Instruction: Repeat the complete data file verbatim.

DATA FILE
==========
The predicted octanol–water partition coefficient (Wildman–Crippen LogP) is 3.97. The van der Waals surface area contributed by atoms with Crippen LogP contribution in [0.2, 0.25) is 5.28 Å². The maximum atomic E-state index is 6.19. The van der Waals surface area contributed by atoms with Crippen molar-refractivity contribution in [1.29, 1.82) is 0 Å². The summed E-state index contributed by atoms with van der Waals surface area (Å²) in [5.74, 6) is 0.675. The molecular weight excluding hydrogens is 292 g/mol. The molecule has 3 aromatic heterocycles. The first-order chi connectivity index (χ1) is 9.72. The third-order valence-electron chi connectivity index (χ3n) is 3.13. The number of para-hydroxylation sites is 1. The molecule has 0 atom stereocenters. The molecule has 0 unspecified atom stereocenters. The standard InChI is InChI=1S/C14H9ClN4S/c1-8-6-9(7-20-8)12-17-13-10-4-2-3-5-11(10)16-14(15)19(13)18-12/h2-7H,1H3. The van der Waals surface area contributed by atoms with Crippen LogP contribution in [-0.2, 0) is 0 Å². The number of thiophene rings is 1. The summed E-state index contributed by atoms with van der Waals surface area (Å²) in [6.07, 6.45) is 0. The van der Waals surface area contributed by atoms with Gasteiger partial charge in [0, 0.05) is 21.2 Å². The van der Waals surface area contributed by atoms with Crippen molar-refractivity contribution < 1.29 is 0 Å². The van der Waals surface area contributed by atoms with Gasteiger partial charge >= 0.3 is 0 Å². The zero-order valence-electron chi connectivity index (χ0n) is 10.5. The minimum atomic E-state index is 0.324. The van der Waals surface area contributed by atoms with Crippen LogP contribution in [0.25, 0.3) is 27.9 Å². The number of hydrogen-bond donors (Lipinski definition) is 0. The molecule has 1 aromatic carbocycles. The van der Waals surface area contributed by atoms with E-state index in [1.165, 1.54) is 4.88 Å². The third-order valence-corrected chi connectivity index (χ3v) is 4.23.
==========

The predicted octanol–water partition coefficient (Wildman–Crippen LogP) is 3.97. The van der Waals surface area contributed by atoms with Crippen LogP contribution in [0.2, 0.25) is 5.28 Å². The maximum atomic E-state index is 6.19. The van der Waals surface area contributed by atoms with Crippen molar-refractivity contribution in [1.29, 1.82) is 0 Å². The summed E-state index contributed by atoms with van der Waals surface area (Å²) in [5.74, 6) is 0.675. The molecular weight excluding hydrogens is 292 g/mol. The molecule has 3 aromatic heterocycles. The first-order chi connectivity index (χ1) is 9.72. The third-order valence-electron chi connectivity index (χ3n) is 3.13. The number of para-hydroxylation sites is 1. The molecule has 0 atom stereocenters. The molecule has 0 unspecified atom stereocenters. The standard InChI is InChI=1S/C14H9ClN4S/c1-8-6-9(7-20-8)12-17-13-10-4-2-3-5-11(10)16-14(15)19(13)18-12/h2-7H,1H3. The van der Waals surface area contributed by atoms with Crippen LogP contribution in [-0.2, 0) is 0 Å². The number of thiophene rings is 1. The summed E-state index contributed by atoms with van der Waals surface area (Å²) in [6.07, 6.45) is 0. The van der Waals surface area contributed by atoms with Gasteiger partial charge in [0, 0.05) is 21.2 Å². The van der Waals surface area contributed by atoms with Crippen molar-refractivity contribution < 1.29 is 0 Å². The van der Waals surface area contributed by atoms with Gasteiger partial charge >= 0.3 is 0 Å². The zero-order valence-electron chi connectivity index (χ0n) is 10.5. The minimum atomic E-state index is 0.324. The van der Waals surface area contributed by atoms with Crippen LogP contribution in [0.25, 0.3) is 27.9 Å². The number of hydrogen-bond donors (Lipinski definition) is 0. The molecule has 1 aromatic carbocycles. The van der Waals surface area contributed by atoms with E-state index in [1.165, 1.54) is 4.88 Å². The third-order valence-corrected chi connectivity index (χ3v) is 4.23.